Administrators stress that there are alternatives to finding a parking spot on campus, but one group of students think that is not enough.
Randy Ojeda, a junior majoring in psychology, created a Facebook page called “USF Students for Efficient Parking,” which has collected 83 followers in about three weeks.
“All I want to know is what their plan is to fix the situation,” he said.
Manuel Lopez, director of Parking and Transportation Services (PATS), said USF has 20,856 parking spots, which is more than the city of Tampa’s 11,545 controlled spots. He said students bought parking permits sooner this year than the previous year.
Lopez said his goal is to help students become aware of other parking areas on campus.
“Laurel (Drive Parking Facility) has probably about 150 spaces open at any one time,” he said.
One of the solutions Lopez offered to students who can’t find a parking spot was to park in that garage and take the USF Bull Runner shuttle to class.
“I know it sounds counter-intuitive to park a little further out, but it won’t take any time to park,” he said. “(Then), get on the bus, and it will probably take 10 minutes.”
However, Ojeda said he thinks that alternative is a hassle.
“There are strategies that students can use to find parking easier but not a solution,” he said.
During the first week of classes, Lopez said Lot 23T, across from the Business Administration building, had about 60 percent of the 300 spaces used.
Some new changes driven by student demand include an extra lot on USF Sycamore Drive, Lopez said.
The top two floors of Crescent Hill Parking Facility are open to students starting this year. Lopez said all six floors of the garage are open to staff and students, adding another 265 available parking spaces. Last year, the top two floors were residential parking, but that has changed since the Marshall Student Center has become a major event destination.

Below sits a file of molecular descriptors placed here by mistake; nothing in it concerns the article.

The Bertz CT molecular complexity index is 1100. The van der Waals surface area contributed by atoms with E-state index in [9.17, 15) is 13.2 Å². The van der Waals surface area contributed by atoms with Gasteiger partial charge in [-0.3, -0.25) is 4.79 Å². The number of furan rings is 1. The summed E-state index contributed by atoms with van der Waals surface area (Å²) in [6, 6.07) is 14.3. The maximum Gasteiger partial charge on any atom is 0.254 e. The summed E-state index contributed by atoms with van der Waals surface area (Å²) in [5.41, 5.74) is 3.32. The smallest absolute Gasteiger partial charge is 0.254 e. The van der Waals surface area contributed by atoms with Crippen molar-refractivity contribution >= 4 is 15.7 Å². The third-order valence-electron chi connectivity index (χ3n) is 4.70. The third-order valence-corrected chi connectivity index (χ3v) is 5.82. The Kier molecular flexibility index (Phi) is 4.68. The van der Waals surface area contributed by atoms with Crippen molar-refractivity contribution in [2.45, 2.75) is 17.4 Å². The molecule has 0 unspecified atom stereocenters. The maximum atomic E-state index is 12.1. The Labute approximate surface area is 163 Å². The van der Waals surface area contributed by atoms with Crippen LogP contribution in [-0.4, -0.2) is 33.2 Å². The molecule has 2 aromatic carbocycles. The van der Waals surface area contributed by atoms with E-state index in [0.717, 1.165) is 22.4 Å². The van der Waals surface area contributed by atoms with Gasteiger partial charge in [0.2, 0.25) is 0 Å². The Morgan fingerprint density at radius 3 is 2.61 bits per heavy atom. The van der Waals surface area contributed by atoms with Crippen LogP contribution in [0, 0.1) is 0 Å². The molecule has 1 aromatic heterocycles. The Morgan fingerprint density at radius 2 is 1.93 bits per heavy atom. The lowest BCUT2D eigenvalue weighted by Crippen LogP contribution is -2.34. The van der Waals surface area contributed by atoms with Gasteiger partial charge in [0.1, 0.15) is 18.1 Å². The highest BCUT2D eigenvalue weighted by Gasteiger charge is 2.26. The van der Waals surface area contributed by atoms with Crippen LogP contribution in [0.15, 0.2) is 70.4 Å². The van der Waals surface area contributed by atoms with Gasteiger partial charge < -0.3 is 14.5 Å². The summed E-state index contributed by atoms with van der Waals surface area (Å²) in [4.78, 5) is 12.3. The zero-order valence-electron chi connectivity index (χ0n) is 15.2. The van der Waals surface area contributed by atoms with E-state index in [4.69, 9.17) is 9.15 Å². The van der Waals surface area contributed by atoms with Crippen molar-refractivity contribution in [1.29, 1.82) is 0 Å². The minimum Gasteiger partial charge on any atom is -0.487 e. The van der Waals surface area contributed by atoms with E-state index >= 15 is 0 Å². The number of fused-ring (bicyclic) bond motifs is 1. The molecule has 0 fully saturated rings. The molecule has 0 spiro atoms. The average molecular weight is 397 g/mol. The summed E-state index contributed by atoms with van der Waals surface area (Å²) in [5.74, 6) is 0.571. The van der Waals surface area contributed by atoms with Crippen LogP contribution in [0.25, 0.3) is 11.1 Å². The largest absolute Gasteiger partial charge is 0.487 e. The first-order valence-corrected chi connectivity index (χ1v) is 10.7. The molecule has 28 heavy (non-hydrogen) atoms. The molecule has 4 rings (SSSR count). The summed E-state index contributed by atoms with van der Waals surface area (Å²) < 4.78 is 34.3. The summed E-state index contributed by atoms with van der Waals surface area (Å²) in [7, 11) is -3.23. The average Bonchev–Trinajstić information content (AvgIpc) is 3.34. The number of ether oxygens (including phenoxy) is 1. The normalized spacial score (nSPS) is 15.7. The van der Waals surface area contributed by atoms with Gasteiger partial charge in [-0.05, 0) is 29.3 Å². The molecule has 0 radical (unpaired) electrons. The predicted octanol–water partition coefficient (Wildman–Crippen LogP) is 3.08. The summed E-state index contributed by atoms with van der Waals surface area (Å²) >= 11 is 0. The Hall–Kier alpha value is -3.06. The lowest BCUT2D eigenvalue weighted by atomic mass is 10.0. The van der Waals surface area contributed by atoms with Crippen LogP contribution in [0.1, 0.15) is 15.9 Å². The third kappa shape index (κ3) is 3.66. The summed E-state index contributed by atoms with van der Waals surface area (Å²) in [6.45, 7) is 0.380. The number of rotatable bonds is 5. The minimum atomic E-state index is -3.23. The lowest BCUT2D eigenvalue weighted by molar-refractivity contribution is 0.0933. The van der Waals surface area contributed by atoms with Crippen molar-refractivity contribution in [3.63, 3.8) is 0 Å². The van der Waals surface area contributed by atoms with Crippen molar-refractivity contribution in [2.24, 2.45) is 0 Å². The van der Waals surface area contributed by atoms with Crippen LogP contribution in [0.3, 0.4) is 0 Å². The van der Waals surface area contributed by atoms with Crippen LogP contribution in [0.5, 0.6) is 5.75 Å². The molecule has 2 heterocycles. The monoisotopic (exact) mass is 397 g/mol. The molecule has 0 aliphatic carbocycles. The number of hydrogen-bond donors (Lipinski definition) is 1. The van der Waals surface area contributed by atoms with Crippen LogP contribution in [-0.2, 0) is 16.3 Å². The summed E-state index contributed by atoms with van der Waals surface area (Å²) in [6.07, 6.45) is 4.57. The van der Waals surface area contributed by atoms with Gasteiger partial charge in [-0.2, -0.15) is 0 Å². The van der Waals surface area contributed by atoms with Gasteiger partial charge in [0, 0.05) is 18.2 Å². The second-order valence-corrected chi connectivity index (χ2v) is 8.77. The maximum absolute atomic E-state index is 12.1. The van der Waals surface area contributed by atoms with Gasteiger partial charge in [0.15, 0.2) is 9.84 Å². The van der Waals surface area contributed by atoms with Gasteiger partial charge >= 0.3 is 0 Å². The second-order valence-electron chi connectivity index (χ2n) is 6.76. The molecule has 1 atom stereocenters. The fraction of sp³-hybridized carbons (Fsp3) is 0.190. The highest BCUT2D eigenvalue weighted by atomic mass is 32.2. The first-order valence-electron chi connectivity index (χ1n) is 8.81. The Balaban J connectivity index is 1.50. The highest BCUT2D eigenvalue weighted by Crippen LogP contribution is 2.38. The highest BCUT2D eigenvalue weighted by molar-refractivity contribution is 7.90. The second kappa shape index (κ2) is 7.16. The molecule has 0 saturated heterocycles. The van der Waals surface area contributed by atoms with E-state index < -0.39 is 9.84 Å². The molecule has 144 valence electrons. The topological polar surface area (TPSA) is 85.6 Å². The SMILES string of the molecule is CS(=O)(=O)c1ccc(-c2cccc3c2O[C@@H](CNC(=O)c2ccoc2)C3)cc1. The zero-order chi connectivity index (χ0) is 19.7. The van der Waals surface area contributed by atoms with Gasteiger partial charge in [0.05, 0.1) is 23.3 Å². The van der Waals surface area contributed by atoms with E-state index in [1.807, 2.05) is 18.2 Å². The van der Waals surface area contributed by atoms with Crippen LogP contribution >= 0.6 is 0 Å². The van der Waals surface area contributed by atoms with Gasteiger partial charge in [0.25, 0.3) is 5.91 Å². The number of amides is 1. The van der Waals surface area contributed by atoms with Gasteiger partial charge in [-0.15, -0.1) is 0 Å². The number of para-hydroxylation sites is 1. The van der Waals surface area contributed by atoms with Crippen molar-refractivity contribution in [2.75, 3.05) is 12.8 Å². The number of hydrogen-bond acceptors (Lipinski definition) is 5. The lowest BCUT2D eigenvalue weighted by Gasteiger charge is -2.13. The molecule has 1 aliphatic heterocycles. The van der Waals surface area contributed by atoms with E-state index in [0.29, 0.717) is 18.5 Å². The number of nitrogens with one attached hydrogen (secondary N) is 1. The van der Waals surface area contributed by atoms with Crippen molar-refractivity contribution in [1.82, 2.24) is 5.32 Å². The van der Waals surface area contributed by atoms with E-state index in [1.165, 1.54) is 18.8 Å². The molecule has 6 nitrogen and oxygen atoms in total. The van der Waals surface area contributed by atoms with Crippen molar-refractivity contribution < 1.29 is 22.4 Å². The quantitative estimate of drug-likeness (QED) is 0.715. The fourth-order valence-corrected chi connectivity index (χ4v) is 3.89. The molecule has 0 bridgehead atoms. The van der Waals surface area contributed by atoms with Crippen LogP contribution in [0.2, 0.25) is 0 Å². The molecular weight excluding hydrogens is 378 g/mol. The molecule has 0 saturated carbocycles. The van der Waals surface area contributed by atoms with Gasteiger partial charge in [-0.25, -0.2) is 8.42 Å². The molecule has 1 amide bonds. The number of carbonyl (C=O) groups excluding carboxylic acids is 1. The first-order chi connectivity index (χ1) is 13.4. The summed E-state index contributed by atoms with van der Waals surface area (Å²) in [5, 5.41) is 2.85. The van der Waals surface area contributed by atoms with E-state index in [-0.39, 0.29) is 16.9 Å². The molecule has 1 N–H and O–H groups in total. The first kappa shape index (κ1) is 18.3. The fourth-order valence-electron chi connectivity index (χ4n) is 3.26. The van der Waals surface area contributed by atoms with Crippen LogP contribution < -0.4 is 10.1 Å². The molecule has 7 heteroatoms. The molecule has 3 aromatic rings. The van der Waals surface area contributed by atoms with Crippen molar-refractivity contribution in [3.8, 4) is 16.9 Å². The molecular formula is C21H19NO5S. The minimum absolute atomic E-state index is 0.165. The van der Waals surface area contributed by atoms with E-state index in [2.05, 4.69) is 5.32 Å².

Resident parking moved to Lot 17B on USF Willow Drive and Lot 35 beside the tennis courts.
Lopez said Gold Staff in Lot 32 between USF Health and H. Lee Moffitt Cancer Center was consolidated into Lot 33 right above it.
“We’re constantly monitoring the lots (to see) if people are using them or not,” he said. He said that’s how PATS decides what the parking area will be designated as.
The Richard A. Beard Parking Facility gained more spaces after the cancer center was moved and the entire garage is now open, he said.
Lopez said an inevitable new parking garage would be built once all of the spaces are taken up, and it would be a 20 percent increase.
“There’s not enough parking in front of buildings, and there never will be,” Lopez said. “It’s hard for me to go and ask for more money when there’s spaces available.”
Lopez said there has never been a one-to-one allocation of permits to spaces available.
“Those spaces, if we had a one-to-one (design) would be empty,” he said.
Lorraine Caccavale, business manager of PATS, said students have to find out where there are available spaces.
PATS offers the Bull Runner shuttle to students. Caccavale said about 18-19 shuttles run at any one point with about 10 minutes between them.
Lopez said due to construction on campus, electronic signs, Twitter updates and Blackboard Web usage offered by PATS may help students find available lots.
Caccavale said there are seven electronic signs providing parking instructions.
“Nobody wants to drive around for 45 minutes,” she said.
PATS added the electric signs the Wednesday before school started for residents moving in, and left them up through the first week of school.
“At almost every orientation, we do presentations and a showcase to give information about where to park and how to order (permits) online,” she said.
Caccavale and Lopez started a Twitter page on the first week of school to update students on available lots.
Ojeda said the Twitter account was a good idea but doesn’t work.
“There are 16 followers, including me,” he said.
Ojeda said, to keep students updated signs should be put up at the lot to tell students whether they are full or not.
“The service that we’re paying to get we aren’t receiving,” Ojeda said. “We’re paying $180 to not be able to park.”